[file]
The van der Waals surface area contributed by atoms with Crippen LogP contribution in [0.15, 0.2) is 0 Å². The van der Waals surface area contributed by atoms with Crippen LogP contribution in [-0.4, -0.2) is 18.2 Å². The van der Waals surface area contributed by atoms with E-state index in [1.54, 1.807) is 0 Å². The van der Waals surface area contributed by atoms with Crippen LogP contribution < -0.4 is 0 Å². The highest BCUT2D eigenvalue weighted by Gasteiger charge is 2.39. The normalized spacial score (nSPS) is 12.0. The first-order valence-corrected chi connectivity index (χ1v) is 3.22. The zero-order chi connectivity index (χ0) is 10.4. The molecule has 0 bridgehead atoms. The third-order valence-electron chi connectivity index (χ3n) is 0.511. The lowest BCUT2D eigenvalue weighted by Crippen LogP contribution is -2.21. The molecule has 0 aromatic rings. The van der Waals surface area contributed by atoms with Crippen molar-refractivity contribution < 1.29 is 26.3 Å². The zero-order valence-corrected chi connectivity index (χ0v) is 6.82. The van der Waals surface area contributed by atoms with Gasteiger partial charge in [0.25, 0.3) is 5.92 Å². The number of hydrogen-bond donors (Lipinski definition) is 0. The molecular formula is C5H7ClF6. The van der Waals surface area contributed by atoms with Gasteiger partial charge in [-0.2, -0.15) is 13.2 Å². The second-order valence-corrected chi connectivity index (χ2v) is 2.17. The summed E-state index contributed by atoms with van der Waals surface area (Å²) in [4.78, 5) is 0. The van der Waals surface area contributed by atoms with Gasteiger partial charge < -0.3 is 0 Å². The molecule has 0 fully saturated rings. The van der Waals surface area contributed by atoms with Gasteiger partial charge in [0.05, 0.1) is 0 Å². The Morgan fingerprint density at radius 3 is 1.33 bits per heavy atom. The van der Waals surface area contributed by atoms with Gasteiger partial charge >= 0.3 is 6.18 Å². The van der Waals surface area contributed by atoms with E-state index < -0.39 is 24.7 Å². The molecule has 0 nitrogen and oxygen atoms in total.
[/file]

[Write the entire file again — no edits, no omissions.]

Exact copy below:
The van der Waals surface area contributed by atoms with Crippen LogP contribution in [0.15, 0.2) is 0 Å². The van der Waals surface area contributed by atoms with Crippen LogP contribution in [-0.4, -0.2) is 18.2 Å². The van der Waals surface area contributed by atoms with E-state index in [1.54, 1.807) is 0 Å². The van der Waals surface area contributed by atoms with Crippen LogP contribution < -0.4 is 0 Å². The highest BCUT2D eigenvalue weighted by Gasteiger charge is 2.39. The normalized spacial score (nSPS) is 12.0. The first-order valence-corrected chi connectivity index (χ1v) is 3.22. The zero-order chi connectivity index (χ0) is 10.4. The molecule has 0 bridgehead atoms. The third-order valence-electron chi connectivity index (χ3n) is 0.511. The lowest BCUT2D eigenvalue weighted by Crippen LogP contribution is -2.21. The molecule has 0 aromatic rings. The van der Waals surface area contributed by atoms with Crippen molar-refractivity contribution < 1.29 is 26.3 Å². The zero-order valence-corrected chi connectivity index (χ0v) is 6.82. The van der Waals surface area contributed by atoms with Gasteiger partial charge in [0.25, 0.3) is 5.92 Å². The number of hydrogen-bond donors (Lipinski definition) is 0. The molecular formula is C5H7ClF6. The van der Waals surface area contributed by atoms with Gasteiger partial charge in [-0.2, -0.15) is 13.2 Å². The second-order valence-corrected chi connectivity index (χ2v) is 2.17. The summed E-state index contributed by atoms with van der Waals surface area (Å²) in [4.78, 5) is 0. The van der Waals surface area contributed by atoms with Gasteiger partial charge < -0.3 is 0 Å². The molecule has 0 fully saturated rings. The van der Waals surface area contributed by atoms with Gasteiger partial charge in [0.05, 0.1) is 0 Å². The Morgan fingerprint density at radius 3 is 1.33 bits per heavy atom. The van der Waals surface area contributed by atoms with Gasteiger partial charge >= 0.3 is 6.18 Å². The van der Waals surface area contributed by atoms with E-state index < -0.39 is 24.7 Å². The molecule has 0 nitrogen and oxygen atoms in total.